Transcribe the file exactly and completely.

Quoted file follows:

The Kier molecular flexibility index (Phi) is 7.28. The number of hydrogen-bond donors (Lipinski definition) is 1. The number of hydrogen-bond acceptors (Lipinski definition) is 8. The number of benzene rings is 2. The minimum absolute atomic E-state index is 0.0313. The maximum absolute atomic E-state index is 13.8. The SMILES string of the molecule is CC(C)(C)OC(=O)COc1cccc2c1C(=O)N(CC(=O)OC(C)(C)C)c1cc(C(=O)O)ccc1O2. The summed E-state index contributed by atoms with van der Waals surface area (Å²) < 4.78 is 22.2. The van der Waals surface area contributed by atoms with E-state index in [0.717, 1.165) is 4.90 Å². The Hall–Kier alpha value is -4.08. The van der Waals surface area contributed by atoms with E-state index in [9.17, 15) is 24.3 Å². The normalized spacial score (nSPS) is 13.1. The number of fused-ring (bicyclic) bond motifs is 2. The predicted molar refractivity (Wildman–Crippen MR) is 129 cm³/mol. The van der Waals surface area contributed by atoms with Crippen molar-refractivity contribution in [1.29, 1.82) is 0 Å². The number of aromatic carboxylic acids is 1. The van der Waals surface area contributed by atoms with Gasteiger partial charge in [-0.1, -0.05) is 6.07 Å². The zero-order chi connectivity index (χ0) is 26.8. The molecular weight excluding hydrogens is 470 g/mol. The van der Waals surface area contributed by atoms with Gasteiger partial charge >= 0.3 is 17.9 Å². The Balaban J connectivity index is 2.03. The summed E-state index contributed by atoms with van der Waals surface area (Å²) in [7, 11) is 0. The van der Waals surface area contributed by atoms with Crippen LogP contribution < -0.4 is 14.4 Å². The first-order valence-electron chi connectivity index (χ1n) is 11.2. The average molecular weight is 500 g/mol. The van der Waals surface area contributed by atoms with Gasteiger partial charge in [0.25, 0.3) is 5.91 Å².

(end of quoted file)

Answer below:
The Kier molecular flexibility index (Phi) is 7.28. The number of hydrogen-bond donors (Lipinski definition) is 1. The number of hydrogen-bond acceptors (Lipinski definition) is 8. The number of benzene rings is 2. The minimum absolute atomic E-state index is 0.0313. The maximum absolute atomic E-state index is 13.8. The SMILES string of the molecule is CC(C)(C)OC(=O)COc1cccc2c1C(=O)N(CC(=O)OC(C)(C)C)c1cc(C(=O)O)ccc1O2. The summed E-state index contributed by atoms with van der Waals surface area (Å²) < 4.78 is 22.2. The van der Waals surface area contributed by atoms with E-state index in [0.717, 1.165) is 4.90 Å². The Hall–Kier alpha value is -4.08. The van der Waals surface area contributed by atoms with E-state index in [9.17, 15) is 24.3 Å². The normalized spacial score (nSPS) is 13.1. The number of fused-ring (bicyclic) bond motifs is 2. The predicted molar refractivity (Wildman–Crippen MR) is 129 cm³/mol. The van der Waals surface area contributed by atoms with Crippen molar-refractivity contribution in [1.29, 1.82) is 0 Å². The number of aromatic carboxylic acids is 1. The van der Waals surface area contributed by atoms with Gasteiger partial charge in [-0.1, -0.05) is 6.07 Å². The zero-order chi connectivity index (χ0) is 26.8. The molecular weight excluding hydrogens is 470 g/mol. The van der Waals surface area contributed by atoms with Gasteiger partial charge >= 0.3 is 17.9 Å². The Balaban J connectivity index is 2.03. The summed E-state index contributed by atoms with van der Waals surface area (Å²) in [7, 11) is 0. The van der Waals surface area contributed by atoms with Crippen LogP contribution < -0.4 is 14.4 Å². The first-order valence-electron chi connectivity index (χ1n) is 11.2. The average molecular weight is 500 g/mol. The van der Waals surface area contributed by atoms with Gasteiger partial charge in [0.25, 0.3) is 5.91 Å².